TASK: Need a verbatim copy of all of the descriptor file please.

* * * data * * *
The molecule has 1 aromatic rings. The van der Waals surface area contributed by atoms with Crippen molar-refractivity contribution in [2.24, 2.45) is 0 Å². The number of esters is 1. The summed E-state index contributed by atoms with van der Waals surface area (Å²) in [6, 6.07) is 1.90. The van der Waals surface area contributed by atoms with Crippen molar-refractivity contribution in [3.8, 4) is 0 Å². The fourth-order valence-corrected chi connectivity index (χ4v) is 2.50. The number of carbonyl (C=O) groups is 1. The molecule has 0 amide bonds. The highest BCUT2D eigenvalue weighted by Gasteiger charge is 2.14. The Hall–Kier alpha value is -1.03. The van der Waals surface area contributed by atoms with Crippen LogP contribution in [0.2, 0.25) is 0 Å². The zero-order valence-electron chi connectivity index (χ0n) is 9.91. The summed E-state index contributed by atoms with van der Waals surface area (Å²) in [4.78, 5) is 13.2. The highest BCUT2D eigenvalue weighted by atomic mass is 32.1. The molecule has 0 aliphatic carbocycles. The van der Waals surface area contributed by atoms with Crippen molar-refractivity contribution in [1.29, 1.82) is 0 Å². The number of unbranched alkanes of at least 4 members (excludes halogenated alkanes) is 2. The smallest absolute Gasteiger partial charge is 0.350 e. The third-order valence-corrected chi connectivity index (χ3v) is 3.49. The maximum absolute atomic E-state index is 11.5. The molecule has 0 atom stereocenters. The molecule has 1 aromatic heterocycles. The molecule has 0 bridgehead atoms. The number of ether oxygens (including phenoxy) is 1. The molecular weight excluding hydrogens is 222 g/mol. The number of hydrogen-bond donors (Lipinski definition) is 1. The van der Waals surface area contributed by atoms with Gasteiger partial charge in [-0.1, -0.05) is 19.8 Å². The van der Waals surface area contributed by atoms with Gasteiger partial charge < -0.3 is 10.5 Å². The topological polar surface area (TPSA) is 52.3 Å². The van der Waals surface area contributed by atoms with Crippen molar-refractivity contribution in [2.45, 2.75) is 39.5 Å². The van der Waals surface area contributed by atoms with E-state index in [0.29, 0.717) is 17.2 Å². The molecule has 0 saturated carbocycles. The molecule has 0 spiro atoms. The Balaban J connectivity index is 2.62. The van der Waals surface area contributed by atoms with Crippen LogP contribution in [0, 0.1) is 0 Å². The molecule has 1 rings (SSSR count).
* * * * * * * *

The molecule has 1 aromatic rings. The van der Waals surface area contributed by atoms with Crippen molar-refractivity contribution in [2.24, 2.45) is 0 Å². The number of esters is 1. The summed E-state index contributed by atoms with van der Waals surface area (Å²) in [6, 6.07) is 1.90. The van der Waals surface area contributed by atoms with Crippen molar-refractivity contribution in [3.8, 4) is 0 Å². The fourth-order valence-corrected chi connectivity index (χ4v) is 2.50. The number of carbonyl (C=O) groups is 1. The molecule has 0 amide bonds. The highest BCUT2D eigenvalue weighted by Gasteiger charge is 2.14. The Hall–Kier alpha value is -1.03. The van der Waals surface area contributed by atoms with Crippen LogP contribution in [0.2, 0.25) is 0 Å². The zero-order valence-electron chi connectivity index (χ0n) is 9.91. The summed E-state index contributed by atoms with van der Waals surface area (Å²) in [4.78, 5) is 13.2. The highest BCUT2D eigenvalue weighted by atomic mass is 32.1. The molecule has 0 aliphatic carbocycles. The van der Waals surface area contributed by atoms with Crippen molar-refractivity contribution in [1.29, 1.82) is 0 Å². The number of unbranched alkanes of at least 4 members (excludes halogenated alkanes) is 2. The smallest absolute Gasteiger partial charge is 0.350 e. The third-order valence-corrected chi connectivity index (χ3v) is 3.49. The maximum absolute atomic E-state index is 11.5. The molecule has 0 atom stereocenters. The molecule has 1 aromatic heterocycles. The molecule has 0 bridgehead atoms. The number of ether oxygens (including phenoxy) is 1. The molecular weight excluding hydrogens is 222 g/mol. The number of hydrogen-bond donors (Lipinski definition) is 1. The van der Waals surface area contributed by atoms with Gasteiger partial charge in [-0.1, -0.05) is 19.8 Å². The van der Waals surface area contributed by atoms with Gasteiger partial charge < -0.3 is 10.5 Å². The topological polar surface area (TPSA) is 52.3 Å². The van der Waals surface area contributed by atoms with Crippen molar-refractivity contribution in [2.45, 2.75) is 39.5 Å². The van der Waals surface area contributed by atoms with E-state index in [0.29, 0.717) is 17.2 Å². The molecule has 0 saturated carbocycles. The molecule has 0 spiro atoms. The Balaban J connectivity index is 2.62. The van der Waals surface area contributed by atoms with Crippen LogP contribution in [0, 0.1) is 0 Å². The molecule has 1 rings (SSSR count).